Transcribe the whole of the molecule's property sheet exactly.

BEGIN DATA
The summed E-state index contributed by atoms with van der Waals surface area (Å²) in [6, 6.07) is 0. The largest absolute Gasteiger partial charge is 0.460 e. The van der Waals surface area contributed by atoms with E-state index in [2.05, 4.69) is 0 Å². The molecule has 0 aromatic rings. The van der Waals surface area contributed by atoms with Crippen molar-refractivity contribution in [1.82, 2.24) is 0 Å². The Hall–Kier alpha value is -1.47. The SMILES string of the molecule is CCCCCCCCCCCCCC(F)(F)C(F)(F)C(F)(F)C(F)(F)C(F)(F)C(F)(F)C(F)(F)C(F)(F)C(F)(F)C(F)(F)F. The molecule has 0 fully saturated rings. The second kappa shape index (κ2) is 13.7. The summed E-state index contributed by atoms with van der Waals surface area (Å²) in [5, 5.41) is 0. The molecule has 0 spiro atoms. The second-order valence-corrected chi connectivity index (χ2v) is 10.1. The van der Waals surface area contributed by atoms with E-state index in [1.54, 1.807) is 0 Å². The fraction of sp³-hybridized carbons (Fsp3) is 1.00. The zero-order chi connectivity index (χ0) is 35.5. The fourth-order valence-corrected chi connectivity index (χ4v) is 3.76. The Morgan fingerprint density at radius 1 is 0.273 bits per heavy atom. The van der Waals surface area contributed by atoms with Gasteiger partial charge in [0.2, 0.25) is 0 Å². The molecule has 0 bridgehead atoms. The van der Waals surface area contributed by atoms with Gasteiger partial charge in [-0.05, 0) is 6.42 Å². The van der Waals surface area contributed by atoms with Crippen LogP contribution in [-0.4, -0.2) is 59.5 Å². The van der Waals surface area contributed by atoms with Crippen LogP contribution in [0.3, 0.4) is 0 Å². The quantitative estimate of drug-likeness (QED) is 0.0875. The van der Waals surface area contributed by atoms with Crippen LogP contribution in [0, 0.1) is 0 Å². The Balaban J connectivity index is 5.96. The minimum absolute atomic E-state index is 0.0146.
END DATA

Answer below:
The summed E-state index contributed by atoms with van der Waals surface area (Å²) in [6, 6.07) is 0. The largest absolute Gasteiger partial charge is 0.460 e. The van der Waals surface area contributed by atoms with E-state index in [2.05, 4.69) is 0 Å². The molecule has 0 aromatic rings. The van der Waals surface area contributed by atoms with Crippen molar-refractivity contribution in [1.82, 2.24) is 0 Å². The Hall–Kier alpha value is -1.47. The SMILES string of the molecule is CCCCCCCCCCCCCC(F)(F)C(F)(F)C(F)(F)C(F)(F)C(F)(F)C(F)(F)C(F)(F)C(F)(F)C(F)(F)C(F)(F)F. The molecule has 0 fully saturated rings. The second kappa shape index (κ2) is 13.7. The summed E-state index contributed by atoms with van der Waals surface area (Å²) in [5, 5.41) is 0. The molecule has 0 spiro atoms. The second-order valence-corrected chi connectivity index (χ2v) is 10.1. The van der Waals surface area contributed by atoms with E-state index in [1.54, 1.807) is 0 Å². The fraction of sp³-hybridized carbons (Fsp3) is 1.00. The zero-order chi connectivity index (χ0) is 35.5. The fourth-order valence-corrected chi connectivity index (χ4v) is 3.76. The Morgan fingerprint density at radius 1 is 0.273 bits per heavy atom. The van der Waals surface area contributed by atoms with Gasteiger partial charge in [0.2, 0.25) is 0 Å². The molecule has 0 bridgehead atoms. The van der Waals surface area contributed by atoms with Gasteiger partial charge in [-0.05, 0) is 6.42 Å². The van der Waals surface area contributed by atoms with Crippen LogP contribution in [-0.4, -0.2) is 59.5 Å². The van der Waals surface area contributed by atoms with Crippen LogP contribution in [0.3, 0.4) is 0 Å². The quantitative estimate of drug-likeness (QED) is 0.0875. The van der Waals surface area contributed by atoms with Crippen LogP contribution in [0, 0.1) is 0 Å². The Balaban J connectivity index is 5.96. The minimum absolute atomic E-state index is 0.0146.